Because reedbeds are so important for wildlife and so many of them have been lost, the RSPB and other wildlife organisations have been working hard to restore reedbeds across the UK.

The way thatching reed is cut initialy appeared to represent a problem for conservation. Cutting reed for thatch means you cut the same patch of reed every year or, in some cases, every two years. This kind of cutting regime means that you are unlikley to get some of the birds that need very special conditions, like Reed Warbler and Bearded Tit, breeding in that part of the reedbed you cut. This led many people and organisations managing reedbeds for their wildlife value to consider cutting reed for thatching as bad practice and it was banned across many sites.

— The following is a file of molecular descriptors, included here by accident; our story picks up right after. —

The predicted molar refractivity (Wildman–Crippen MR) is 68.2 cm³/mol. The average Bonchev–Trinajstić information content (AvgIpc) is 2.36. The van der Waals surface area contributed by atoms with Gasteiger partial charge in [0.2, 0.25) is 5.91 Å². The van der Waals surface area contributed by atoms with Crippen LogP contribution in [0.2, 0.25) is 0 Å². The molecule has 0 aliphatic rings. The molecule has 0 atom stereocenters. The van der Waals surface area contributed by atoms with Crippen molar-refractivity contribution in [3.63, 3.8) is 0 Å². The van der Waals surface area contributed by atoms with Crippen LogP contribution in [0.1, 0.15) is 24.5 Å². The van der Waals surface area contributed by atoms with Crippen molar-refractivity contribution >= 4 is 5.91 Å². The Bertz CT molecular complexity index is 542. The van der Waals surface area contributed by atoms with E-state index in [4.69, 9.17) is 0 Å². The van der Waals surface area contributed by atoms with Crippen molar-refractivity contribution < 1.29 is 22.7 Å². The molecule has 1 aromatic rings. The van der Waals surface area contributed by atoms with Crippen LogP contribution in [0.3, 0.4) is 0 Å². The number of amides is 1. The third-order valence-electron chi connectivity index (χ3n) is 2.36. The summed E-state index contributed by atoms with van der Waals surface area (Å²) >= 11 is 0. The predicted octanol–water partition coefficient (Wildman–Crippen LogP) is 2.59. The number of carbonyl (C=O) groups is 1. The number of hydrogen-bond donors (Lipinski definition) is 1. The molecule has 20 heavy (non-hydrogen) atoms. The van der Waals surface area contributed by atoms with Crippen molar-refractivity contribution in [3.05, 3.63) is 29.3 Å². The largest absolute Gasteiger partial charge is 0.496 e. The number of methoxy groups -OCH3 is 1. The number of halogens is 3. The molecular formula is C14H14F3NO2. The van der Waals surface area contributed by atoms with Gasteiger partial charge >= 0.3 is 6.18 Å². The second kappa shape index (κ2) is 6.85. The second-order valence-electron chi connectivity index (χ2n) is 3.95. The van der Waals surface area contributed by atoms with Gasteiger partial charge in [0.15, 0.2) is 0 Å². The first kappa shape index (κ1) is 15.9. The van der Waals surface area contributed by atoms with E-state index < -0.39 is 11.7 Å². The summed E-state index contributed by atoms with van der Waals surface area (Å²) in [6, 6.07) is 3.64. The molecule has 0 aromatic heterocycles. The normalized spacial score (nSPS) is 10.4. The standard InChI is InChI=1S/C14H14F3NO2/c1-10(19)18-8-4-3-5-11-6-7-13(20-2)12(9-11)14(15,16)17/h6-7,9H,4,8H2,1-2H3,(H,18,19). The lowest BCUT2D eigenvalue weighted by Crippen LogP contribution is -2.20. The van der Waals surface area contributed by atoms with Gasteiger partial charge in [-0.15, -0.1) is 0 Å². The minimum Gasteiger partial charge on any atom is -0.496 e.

As a resut of a combination of these and other factors, somewhere between 60 and 80% of the reed used for thatching nowadays comes from locations in eastern Europe. There is, however, increasing interest in cutting reed to supply the home thatching market and recent research has demonstrated that, far from being detrimental to reedbed wildlife cutting reed for thatch can, if done properly, actually enhance the reedbed, making it more attractive to the birds, plants and animals that make their home there.